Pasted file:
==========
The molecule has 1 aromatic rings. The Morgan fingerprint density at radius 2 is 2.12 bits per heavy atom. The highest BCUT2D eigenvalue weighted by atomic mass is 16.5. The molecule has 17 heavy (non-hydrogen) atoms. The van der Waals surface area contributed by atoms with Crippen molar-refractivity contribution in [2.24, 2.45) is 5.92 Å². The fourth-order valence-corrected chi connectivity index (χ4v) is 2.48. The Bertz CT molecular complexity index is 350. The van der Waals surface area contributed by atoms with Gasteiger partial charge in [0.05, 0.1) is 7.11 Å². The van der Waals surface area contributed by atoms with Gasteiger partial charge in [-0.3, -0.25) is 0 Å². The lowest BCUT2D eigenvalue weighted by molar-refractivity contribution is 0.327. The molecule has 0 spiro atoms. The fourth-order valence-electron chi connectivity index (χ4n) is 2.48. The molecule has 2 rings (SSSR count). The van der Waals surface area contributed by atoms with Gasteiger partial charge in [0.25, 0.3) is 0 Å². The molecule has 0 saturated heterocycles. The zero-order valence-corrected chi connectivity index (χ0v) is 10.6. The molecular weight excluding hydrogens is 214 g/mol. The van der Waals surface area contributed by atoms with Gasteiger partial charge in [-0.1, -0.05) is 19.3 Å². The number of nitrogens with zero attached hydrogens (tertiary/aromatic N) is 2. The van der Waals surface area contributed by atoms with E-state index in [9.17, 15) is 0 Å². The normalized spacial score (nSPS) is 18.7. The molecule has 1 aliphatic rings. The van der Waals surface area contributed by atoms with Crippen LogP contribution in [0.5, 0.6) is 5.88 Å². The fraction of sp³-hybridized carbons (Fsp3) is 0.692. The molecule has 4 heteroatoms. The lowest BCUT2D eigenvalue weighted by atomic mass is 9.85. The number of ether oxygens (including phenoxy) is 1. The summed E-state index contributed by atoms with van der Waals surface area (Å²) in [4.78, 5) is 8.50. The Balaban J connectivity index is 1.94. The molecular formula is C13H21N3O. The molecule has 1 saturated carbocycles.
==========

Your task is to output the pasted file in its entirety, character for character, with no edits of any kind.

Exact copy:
The molecule has 1 aromatic rings. The Morgan fingerprint density at radius 2 is 2.12 bits per heavy atom. The highest BCUT2D eigenvalue weighted by atomic mass is 16.5. The molecule has 17 heavy (non-hydrogen) atoms. The van der Waals surface area contributed by atoms with Crippen molar-refractivity contribution in [2.24, 2.45) is 5.92 Å². The fourth-order valence-corrected chi connectivity index (χ4v) is 2.48. The Bertz CT molecular complexity index is 350. The van der Waals surface area contributed by atoms with Gasteiger partial charge in [0.05, 0.1) is 7.11 Å². The van der Waals surface area contributed by atoms with Gasteiger partial charge in [-0.3, -0.25) is 0 Å². The lowest BCUT2D eigenvalue weighted by molar-refractivity contribution is 0.327. The molecule has 0 spiro atoms. The fourth-order valence-electron chi connectivity index (χ4n) is 2.48. The molecule has 2 rings (SSSR count). The van der Waals surface area contributed by atoms with Gasteiger partial charge in [0.25, 0.3) is 0 Å². The molecule has 0 saturated heterocycles. The zero-order valence-corrected chi connectivity index (χ0v) is 10.6. The molecular weight excluding hydrogens is 214 g/mol. The van der Waals surface area contributed by atoms with Gasteiger partial charge in [-0.1, -0.05) is 19.3 Å². The number of nitrogens with zero attached hydrogens (tertiary/aromatic N) is 2. The van der Waals surface area contributed by atoms with E-state index in [9.17, 15) is 0 Å². The normalized spacial score (nSPS) is 18.7. The molecule has 1 aliphatic rings. The van der Waals surface area contributed by atoms with Crippen LogP contribution in [0.5, 0.6) is 5.88 Å². The fraction of sp³-hybridized carbons (Fsp3) is 0.692. The molecule has 4 heteroatoms. The lowest BCUT2D eigenvalue weighted by atomic mass is 9.85. The number of ether oxygens (including phenoxy) is 1. The summed E-state index contributed by atoms with van der Waals surface area (Å²) in [4.78, 5) is 8.50. The Balaban J connectivity index is 1.94. The molecular formula is C13H21N3O. The molecule has 1 saturated carbocycles.